Summary and Analysis
Book I: Chapters 6-9
For the most part, Chapter 6 describes daily life at the Hall Farm. The house itself is an old manor converted into a farmhouse in which Mr. and Mrs. Poyser, their three children, Mr. Poyser's niece Hetty Sorrel, and a couple of domestic servants live. It is the best run farm on the estate; Mr. Poyser is a very good farmer and Mrs. Poyser an excellent housewife and dairy manager.
The scene is busy as Arthur and the rector ride toward the farm; there is a conference going on in the barn, and Mrs. Poyser is indulging in her favorite occupation, scolding one of the maids. Mrs. Poyser's three-year-old daughter Totty, her mother's adored favorite, is playing, and Dinah, who is Mrs. Poyser's niece, is mending the household linen. Mrs. Poyser indicates that though she loves Dinah, she considers her hopelessly impractical, a religious dreamer. Arthur and Mr. Irwine arrive, and Mr. Irwine talks to Dinah while Mrs. Poyser complains to Arthur about the condition of the farm; Arthur's grandfather, Squire Donnithorne, is a stingy landlord and will not pay for improvements on his tenants' places.
Arthur asks to see the dairy and Mrs. Poyser leads him in. Hetty Sorrel, "a distractingly pretty girl of seventeen," is making butter; Arthur had noticed her beauty before and, indeed, had wanted to visit the dairy primarily to get an opportunity to talk with her. He flatters the girl, asking for two dances with her at the ball celebrating his coming of age. Hetty is overwhelmed by the rich gentleman's attentions. Arthur, who is kind to all his tenants and is justifiably popular among them, gives a present to the child Totty and then goes in search of Mr. Irwine.
Meanwhile, Mr. Irwine has been discussing Dinah's preaching with her. He asks about her background — Dinah is from a bleak mill town called Snowfield — and about her vocation as a preacher. Dinah describes the first time she felt the "call" to preach, and Mr. Irwine is favorably impressed with her sincerity. She says that all her life she has been led to help the poor both materially and spiritually. Mr. Irwine then mentions that Adam Bede's father has died, and Dinah, touched with pity for the widow, decides to visit her and try to comfort her. At this point, Arthur emerges from the dairy with Mrs. Poyser, and Mr. Irwine rises to leave.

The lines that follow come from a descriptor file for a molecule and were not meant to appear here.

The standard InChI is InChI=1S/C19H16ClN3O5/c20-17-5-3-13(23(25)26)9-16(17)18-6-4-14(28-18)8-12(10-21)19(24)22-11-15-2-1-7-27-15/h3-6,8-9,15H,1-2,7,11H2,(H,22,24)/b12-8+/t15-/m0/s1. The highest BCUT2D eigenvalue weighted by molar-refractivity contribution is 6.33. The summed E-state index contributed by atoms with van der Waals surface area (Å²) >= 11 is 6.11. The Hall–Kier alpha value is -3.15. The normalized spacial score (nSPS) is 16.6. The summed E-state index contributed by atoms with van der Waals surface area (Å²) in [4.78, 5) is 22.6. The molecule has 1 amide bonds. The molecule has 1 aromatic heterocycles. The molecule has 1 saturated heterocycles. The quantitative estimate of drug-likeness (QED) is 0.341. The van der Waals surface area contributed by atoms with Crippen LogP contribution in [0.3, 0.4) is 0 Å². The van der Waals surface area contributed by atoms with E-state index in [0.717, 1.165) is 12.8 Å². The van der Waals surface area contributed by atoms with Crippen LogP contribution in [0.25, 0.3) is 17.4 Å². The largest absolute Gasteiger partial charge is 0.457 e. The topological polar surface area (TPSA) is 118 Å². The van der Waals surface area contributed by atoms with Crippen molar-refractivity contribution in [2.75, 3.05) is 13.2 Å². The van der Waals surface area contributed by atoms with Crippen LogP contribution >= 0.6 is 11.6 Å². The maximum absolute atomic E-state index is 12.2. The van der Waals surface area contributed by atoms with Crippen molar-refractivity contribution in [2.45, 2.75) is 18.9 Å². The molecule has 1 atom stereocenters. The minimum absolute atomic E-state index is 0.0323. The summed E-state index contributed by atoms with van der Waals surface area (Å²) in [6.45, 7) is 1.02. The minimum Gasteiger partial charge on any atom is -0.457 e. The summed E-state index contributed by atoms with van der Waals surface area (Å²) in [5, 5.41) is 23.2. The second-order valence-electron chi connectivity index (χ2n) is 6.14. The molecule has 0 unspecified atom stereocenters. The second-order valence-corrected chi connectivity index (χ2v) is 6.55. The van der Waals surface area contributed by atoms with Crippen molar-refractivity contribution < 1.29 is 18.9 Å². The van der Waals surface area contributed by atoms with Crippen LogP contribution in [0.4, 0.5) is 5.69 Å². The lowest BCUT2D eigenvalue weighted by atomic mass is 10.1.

When the two men are gone, Mrs. Poyser questions Dinah about the rector's reaction to her preaching and makes her eat something before setting out for the Bedes' cottage. Hetty comes in and Mrs. Poyser tells her of Thias Bede's death. Unlike Dinah, she is almost indifferent to it.
Hetty returns to the dairy and indulges herself in pleasant thoughts about Arthur. Although she does not take Arthur's attention very seriously, she can't help losing herself in romantic dreams about the handsome, rich young squire. She knows that her aunt and uncle would like her to return the affection which Adam Bede has for her, but he strikes her as cutting an inconsequential figure beside the exciting Arthur.
After describing Hetty's state of mind, the author resumes her plot line. Arthur and Mr. Irwine ride away from the farm and Arthur indicates that he admires Hetty's beauty. Mr. Irwine warns him not to feed her vanity by paying attention to her. Arthur implies that he has no intention of doing so.
Mrs. Poyser is always pointed out as one of the more successful comic characters in modern English fiction. An extremely vital figure, she dominates most of the scenes in which she appears and constantly delights the reader with her wit and energy. Mrs. Poyser is a larger-than-life figure, more vivid and more colorful than most people or even most literary characters. She stands out, for example, even more clearly than Adam does, though her role in the novel is smaller. This quality derives partially from the fact that she is characterized more simply than Adam is; she possesses the clarity of a figure drawn in bold outlines with the distracting details left out.
But her vividness derives equally, if not more, from her dramatic and highly individual style of speaking. Mrs. Poyser rarely discusses anything calmly; she deals in exaggeration and oversimplification as a habit. For example, she informs Arthur that farming is "putting money into your pocket wi' your right hand and fetching it out wi' your left," and she announces Thias Bede's death to Hetty by saying "but Adam Bede and all his kin might be drownded for what you'd care."
Her most typical utterances are based upon similes drawn from nature and the domestic scene, and this imagery reinforces her characteristic exaggerations: "As I say to Poyser, [looking at Mr. Irwine] is like looking at a full crop o' wheat, or a pasture with a fine dairy o' cows in it; it makes you think the world's comfortable-like. But as for such creatures as you Methodisses run after, I'd as soon go to look at a lot o' bare-ribbed runts [for example, cattle] on a common."